Treating Prostate Cancer with High Intensity Focused Ultrasound (HIFU)
Prostate Cancer

Treating Prostate Cancer with High Intensity Focused Ultrasound (HIFU)

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High-intensity focused ultrasound (HIFU) is a radiation-free therapy that has been approved by the Food and Drug Administration for prostate tissue ablation, which means it can be used to treat prostate cancer, although the approval is not specifically for that. Thus far, two types of HIFU systems have garnered the FDA’s okay: the Sonablate 450 (approved October 2015) and Ablatherm HIFU (November 2015).

Although HIFU is relatively new to the prostate cancer treatment scene in the United States, the technology has been available in Europe, Asia, and elsewhere around the world for more than 15 years, where it has been used to manage benign prostatic hyperplasia, localized whole-gland prostate cancer, and recurrent prostate cancer. According to SonaCare Medical, which developed the Sonablate 450, more than 50,000 men have been treated with HIFU for prostate cancer globally. Now men in the United States will have access to this therapeutic approach.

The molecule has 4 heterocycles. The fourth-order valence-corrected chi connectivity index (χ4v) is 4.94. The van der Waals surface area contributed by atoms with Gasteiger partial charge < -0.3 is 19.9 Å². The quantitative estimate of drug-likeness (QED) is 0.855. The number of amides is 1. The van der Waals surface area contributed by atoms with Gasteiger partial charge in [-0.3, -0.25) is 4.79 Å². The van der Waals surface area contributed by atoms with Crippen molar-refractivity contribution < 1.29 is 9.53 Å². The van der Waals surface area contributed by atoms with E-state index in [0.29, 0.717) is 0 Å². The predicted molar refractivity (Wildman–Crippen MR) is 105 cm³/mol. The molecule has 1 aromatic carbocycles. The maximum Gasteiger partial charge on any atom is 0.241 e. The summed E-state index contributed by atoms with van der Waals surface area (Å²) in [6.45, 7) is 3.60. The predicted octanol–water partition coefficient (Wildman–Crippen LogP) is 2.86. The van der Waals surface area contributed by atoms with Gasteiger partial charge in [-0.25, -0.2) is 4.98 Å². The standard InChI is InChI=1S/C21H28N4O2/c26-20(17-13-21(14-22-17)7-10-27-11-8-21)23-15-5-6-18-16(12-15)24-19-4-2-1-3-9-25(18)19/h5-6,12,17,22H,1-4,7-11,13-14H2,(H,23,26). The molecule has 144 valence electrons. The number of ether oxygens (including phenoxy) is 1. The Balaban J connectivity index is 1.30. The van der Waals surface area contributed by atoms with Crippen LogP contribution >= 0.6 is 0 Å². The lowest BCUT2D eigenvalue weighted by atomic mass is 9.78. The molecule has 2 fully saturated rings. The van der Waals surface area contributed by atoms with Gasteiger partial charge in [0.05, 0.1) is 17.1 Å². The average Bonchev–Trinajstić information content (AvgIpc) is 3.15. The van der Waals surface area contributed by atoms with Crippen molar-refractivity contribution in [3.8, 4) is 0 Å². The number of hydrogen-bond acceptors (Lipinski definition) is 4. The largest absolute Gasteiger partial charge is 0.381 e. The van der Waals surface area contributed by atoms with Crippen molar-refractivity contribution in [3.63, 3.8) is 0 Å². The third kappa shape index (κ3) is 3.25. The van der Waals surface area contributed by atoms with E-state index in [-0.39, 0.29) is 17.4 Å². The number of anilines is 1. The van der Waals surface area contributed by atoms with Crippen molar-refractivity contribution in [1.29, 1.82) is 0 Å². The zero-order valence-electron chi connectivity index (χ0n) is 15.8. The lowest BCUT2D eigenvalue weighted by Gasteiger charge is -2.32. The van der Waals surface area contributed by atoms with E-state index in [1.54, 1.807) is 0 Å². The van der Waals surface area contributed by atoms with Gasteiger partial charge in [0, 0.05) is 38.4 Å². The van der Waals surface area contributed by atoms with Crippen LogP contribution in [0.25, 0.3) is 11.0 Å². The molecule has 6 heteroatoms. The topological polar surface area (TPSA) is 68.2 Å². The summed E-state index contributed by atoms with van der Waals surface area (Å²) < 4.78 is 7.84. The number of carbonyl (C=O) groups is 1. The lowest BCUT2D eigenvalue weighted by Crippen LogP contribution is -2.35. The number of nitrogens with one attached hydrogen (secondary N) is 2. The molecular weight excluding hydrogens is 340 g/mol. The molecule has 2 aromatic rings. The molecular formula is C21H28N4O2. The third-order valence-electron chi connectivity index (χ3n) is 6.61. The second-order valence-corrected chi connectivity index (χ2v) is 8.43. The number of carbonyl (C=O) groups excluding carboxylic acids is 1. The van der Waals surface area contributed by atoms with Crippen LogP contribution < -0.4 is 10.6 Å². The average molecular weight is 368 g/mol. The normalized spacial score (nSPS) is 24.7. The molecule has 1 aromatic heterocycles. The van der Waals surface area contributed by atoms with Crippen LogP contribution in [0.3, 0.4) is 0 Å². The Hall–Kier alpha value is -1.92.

What Is HIFU?

HIFU uses ultrasound instead of radiation to treat certain types of cancer, including those affecting the prostate, kidney, bladder, pancreas, and liver. The high frequency sound waves emitted from an HIFU device have the ability to kill cancer cells associated with a single tumor or part of a large tumor. HIFU is not appropriate for cancer that has spread (metastasized) beyond one site in the body.